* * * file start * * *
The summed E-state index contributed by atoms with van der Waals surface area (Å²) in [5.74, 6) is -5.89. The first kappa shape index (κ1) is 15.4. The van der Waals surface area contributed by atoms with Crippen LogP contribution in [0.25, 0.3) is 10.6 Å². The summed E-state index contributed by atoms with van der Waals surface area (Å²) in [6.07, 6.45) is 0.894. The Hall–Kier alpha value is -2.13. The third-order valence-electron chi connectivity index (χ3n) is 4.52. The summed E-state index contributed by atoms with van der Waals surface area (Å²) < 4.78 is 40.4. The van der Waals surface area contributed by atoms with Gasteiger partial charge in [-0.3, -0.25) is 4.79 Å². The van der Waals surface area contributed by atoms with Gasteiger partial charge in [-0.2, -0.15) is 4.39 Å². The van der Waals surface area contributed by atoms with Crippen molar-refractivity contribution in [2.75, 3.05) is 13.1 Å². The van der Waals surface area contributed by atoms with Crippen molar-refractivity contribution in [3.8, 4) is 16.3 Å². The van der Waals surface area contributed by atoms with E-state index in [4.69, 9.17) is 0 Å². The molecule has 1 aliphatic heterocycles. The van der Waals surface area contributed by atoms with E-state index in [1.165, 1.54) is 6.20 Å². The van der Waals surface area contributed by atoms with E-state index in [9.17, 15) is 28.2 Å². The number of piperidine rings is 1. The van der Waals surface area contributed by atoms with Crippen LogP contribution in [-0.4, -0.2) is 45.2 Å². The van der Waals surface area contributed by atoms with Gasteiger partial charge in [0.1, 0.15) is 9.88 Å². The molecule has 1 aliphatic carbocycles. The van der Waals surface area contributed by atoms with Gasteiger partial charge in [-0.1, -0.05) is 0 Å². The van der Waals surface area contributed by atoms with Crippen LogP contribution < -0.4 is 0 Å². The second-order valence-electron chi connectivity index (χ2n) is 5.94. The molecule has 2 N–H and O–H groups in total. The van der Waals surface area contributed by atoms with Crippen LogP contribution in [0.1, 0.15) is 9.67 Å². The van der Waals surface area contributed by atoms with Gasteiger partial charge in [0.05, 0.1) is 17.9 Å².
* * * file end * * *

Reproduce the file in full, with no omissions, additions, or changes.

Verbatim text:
The summed E-state index contributed by atoms with van der Waals surface area (Å²) in [5.74, 6) is -5.89. The first kappa shape index (κ1) is 15.4. The van der Waals surface area contributed by atoms with Crippen LogP contribution in [0.25, 0.3) is 10.6 Å². The summed E-state index contributed by atoms with van der Waals surface area (Å²) in [6.07, 6.45) is 0.894. The Hall–Kier alpha value is -2.13. The third-order valence-electron chi connectivity index (χ3n) is 4.52. The summed E-state index contributed by atoms with van der Waals surface area (Å²) < 4.78 is 40.4. The van der Waals surface area contributed by atoms with Gasteiger partial charge in [-0.3, -0.25) is 4.79 Å². The van der Waals surface area contributed by atoms with Gasteiger partial charge in [-0.2, -0.15) is 4.39 Å². The van der Waals surface area contributed by atoms with Crippen molar-refractivity contribution in [2.75, 3.05) is 13.1 Å². The van der Waals surface area contributed by atoms with Crippen molar-refractivity contribution in [3.8, 4) is 16.3 Å². The van der Waals surface area contributed by atoms with E-state index in [4.69, 9.17) is 0 Å². The molecule has 1 aliphatic heterocycles. The van der Waals surface area contributed by atoms with E-state index in [1.165, 1.54) is 6.20 Å². The van der Waals surface area contributed by atoms with E-state index in [9.17, 15) is 28.2 Å². The number of piperidine rings is 1. The van der Waals surface area contributed by atoms with Crippen LogP contribution in [-0.4, -0.2) is 45.2 Å². The van der Waals surface area contributed by atoms with Gasteiger partial charge in [0.1, 0.15) is 9.88 Å². The molecule has 1 aliphatic carbocycles. The van der Waals surface area contributed by atoms with Gasteiger partial charge in [-0.1, -0.05) is 0 Å². The van der Waals surface area contributed by atoms with Crippen LogP contribution < -0.4 is 0 Å². The second-order valence-electron chi connectivity index (χ2n) is 5.94. The molecule has 2 N–H and O–H groups in total. The van der Waals surface area contributed by atoms with Crippen LogP contribution in [0.1, 0.15) is 9.67 Å². The van der Waals surface area contributed by atoms with Gasteiger partial charge in [0.05, 0.1) is 17.9 Å².